Llanos de Moxos in Bolivia.
Llanos de Moxos in Bolivia. age fotostock / Alamy Stock Photo

In the Llanos de Moxos region of the Amazon rainforest in northern Bolivia, a team of researchers may have found one of the oldest burial sites ever discovered in southwest Amazonia. Five human burials, along with snail shells, fish bones, and mammal bones, were discovered in the region. The graves are estimated to be more than 6,000 years old and could rearrange the timeline of when people settled and began cultivating the Amazon rainforest. Their findings were published in the journal Science Advances.

The excavations took place on the “forest islands” of Isla del Tesoro, La Chacra, and San Pablo. During the rainy season, the Llanos de Moxos savanna is typically flooded, but these islands offered the perfect refuge for ancient Amazonians escaping flood waters. According to the researchers, it is likely that these islands were used as seasonal settlements.

The burials, along with discarded food remnants and evidence of fires, are all considered the territorial behaviors of a more settled society. During the Early to Middle Holocene period, the settlers at Llanos de Moxos were thought to be hunter-gatherers. With this recent discovery, however, researchers believe that this group may have established the foundation for more complex societies in the region 10,000 years earlier than previously thought.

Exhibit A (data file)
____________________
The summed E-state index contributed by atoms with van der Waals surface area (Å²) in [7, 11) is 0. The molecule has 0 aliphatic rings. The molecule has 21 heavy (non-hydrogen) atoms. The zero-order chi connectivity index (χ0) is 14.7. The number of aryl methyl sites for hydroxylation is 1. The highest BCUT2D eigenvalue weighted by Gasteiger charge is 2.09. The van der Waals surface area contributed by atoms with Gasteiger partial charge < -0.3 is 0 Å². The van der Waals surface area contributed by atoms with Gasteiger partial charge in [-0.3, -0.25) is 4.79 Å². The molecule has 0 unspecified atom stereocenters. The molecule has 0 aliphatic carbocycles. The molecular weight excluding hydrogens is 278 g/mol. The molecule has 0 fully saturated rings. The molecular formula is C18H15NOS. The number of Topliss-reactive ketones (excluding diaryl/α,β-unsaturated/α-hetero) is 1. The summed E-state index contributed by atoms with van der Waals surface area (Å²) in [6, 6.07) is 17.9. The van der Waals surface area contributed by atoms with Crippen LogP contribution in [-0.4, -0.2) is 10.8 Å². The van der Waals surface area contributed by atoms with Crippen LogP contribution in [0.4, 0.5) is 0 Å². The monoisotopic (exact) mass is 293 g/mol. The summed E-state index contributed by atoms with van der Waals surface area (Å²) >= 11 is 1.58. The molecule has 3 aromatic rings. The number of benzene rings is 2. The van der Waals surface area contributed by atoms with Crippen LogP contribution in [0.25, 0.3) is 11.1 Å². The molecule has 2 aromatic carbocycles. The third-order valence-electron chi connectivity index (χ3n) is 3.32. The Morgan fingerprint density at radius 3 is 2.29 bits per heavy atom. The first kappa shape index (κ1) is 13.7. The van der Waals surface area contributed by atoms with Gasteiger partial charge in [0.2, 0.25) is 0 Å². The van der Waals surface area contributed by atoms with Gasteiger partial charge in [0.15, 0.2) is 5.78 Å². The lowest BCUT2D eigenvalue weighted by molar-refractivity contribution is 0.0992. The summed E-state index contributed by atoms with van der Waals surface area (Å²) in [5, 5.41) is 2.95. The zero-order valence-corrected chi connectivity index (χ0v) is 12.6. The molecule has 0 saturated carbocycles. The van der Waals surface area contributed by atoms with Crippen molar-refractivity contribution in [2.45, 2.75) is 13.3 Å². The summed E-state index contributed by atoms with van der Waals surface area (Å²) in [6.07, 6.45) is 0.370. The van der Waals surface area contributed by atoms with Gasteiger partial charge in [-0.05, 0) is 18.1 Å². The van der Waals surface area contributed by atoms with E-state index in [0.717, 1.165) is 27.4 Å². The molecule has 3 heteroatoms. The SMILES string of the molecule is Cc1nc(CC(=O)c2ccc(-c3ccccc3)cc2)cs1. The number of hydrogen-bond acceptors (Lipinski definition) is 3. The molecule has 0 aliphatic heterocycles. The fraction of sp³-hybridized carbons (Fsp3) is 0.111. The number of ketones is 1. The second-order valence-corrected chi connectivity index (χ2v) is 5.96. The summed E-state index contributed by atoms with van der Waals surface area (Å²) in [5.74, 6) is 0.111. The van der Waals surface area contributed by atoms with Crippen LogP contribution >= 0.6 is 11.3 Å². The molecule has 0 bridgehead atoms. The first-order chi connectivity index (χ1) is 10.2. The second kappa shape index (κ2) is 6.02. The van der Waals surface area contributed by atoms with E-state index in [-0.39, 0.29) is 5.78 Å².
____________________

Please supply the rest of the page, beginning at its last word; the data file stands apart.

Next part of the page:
A burial in La Chacra exposed during the archaeological excavation.
A burial in La Chacra exposed during the archaeological excavation. José Capriles

“These findings suggest that the remaining indigenous populations of the Amazon are the descendants of generations of inhabitants that not only adapted to and transformed this tropical landscape, but also did so in a sustainable manner,” says José M. Capriles, assistant professor at Penn State University and lead author of the study, via email.

By discarding their waste on the islands and constantly returning for extended stays, the ancient indigenous population unknowingly altered the composition of the soil, resulting in thicker vegetation growth and greater land elevation on the islands. When they began to deplete their foraging resources, according to Capriles, they turned to domesticating plants such as peanuts, sweet potatoes, and cassava. Later generations emerging from the area would advance this knowledge of managing the land through building roads, burial mounds, and other earthworks.

There are sure to be other discoveries made across the Amazon regarding ancient civilizations. Those discoveries will continue to alter our understanding of how humans shaped the rainforest, according to Capriles. “Even the most pristine landscape we see today is not the result of the absence of humans in these biomes, he says, “but of extensive landscape practices that in tandem with landscape change, shaped cultural and biological diversity.”